By Mike Lillis - 01/07/14 01:29 PM EST
“We cannot have people who are given secret clearances going to foreign governments — particularly hostile governments — and exposing information that could prove fatal to people, but also could prove very harmful to the interests of the United States,” Hoyer said during a press conference in the Capitol.
“Has Snowden raised serious questions? He has. Is there going to be debate about those serious questions? There will be. Is there concern about the role that the National Security Agency plays in terms of the collection of information? There is. Should all of that be considered? It will be,” Hoyer said.
“But I don't think that Snowden can be exculpated from the actions that he took, clearly in violation of law and violation of his oath when he received secrecy clearances,” he added. “To do so would encourage others to [leak similar documents] with perhaps even more devastating consequences.”
Claiming disenchantment with the scope of the NSA's surveillance programs, Snowden, then an NSA contractor with Booz Allen Hamilton, leaked a number of documents to The Guardian and The Washington Post newspapers in the first half of 2013. The leaks led to a series of reports unveiling NSA programs that have swept up billions of communications from American citizens at home and abroad.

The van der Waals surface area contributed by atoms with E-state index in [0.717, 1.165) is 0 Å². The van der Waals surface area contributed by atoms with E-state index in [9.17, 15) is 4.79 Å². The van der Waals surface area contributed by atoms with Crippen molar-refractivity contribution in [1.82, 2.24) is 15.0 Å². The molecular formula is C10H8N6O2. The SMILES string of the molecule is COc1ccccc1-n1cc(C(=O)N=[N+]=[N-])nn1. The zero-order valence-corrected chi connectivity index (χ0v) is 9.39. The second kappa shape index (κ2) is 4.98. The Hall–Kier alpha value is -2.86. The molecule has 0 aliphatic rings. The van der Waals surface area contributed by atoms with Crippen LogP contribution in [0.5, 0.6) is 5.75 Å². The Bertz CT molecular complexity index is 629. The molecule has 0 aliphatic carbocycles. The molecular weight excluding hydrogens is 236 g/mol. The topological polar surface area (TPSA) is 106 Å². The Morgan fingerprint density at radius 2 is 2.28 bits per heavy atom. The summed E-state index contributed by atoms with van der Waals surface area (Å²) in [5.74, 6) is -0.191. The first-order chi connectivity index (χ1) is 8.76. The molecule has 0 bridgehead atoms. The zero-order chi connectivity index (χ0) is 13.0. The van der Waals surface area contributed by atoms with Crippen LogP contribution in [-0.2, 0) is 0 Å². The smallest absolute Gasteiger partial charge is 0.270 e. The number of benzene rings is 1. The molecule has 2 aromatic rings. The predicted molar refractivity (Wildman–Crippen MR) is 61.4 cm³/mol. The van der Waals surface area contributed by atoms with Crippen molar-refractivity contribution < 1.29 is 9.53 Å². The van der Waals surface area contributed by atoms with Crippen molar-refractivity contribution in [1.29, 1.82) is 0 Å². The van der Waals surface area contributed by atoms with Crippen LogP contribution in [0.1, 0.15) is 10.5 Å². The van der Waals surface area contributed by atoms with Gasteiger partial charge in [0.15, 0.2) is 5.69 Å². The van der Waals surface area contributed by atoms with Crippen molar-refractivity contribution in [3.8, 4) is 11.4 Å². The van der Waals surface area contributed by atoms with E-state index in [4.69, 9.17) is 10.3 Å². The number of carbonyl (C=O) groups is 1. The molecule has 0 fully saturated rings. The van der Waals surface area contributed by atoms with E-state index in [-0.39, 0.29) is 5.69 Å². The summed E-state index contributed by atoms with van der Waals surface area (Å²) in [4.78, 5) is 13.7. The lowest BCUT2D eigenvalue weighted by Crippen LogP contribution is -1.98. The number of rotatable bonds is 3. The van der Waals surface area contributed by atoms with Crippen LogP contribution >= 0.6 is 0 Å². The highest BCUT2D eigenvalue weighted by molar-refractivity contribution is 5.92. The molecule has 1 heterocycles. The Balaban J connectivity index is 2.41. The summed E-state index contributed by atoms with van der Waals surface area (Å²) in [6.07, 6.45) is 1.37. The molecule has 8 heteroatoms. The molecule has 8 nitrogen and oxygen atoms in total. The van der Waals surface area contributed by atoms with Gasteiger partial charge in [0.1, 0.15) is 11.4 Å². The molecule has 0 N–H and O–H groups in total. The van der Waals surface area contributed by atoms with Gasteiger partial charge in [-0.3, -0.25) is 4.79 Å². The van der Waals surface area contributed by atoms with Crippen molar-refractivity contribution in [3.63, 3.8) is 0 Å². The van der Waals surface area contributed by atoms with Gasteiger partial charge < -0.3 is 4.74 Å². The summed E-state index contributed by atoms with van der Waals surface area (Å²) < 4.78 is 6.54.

Snowden fled to Hong Kong, and later Russia, as the federal government charged him during the summer with theft and espionage.
The saga has made Snowden a hero in the eyes of many civil libertarians, who contend the NSA programs encroach on constitutional rights. Fueling those arguments, The New York Times published an editorial last week arguing that Snowden is a whistle-blower who should be given special legal treatment “considering the enormous value of the information he has revealed, and the abuses he has exposed.”
“Mr. Snowden deserves better than a life of permanent exile, fear and flight,” the Times wrote. “He may have committed a crime to do so, but he has done his country a great service. It is time for the United States to offer Mr. Snowden a plea bargain or some form of clemency that would allow him to return home, face at least substantially reduced punishment in light of his role as a whistle-blower, and have the hope of a life advocating for greater privacy and far stronger oversight of the runaway intelligence community.”
Some lawmakers on Capitol Hill, including Sen. Rand Paul (R-Ky.), agree that Snowden should be shown leniency if he returns to the U.S. But many others agree with Hoyer that the 30-year-old North Carolina native should face the full extent of the law.
“Running away, being helped by Russia and China, is not in the tradition of a true civil disobedience practitioner,” Sen. Charles Schumer (D-N.Y.) told ABC's “This Week” program Sunday.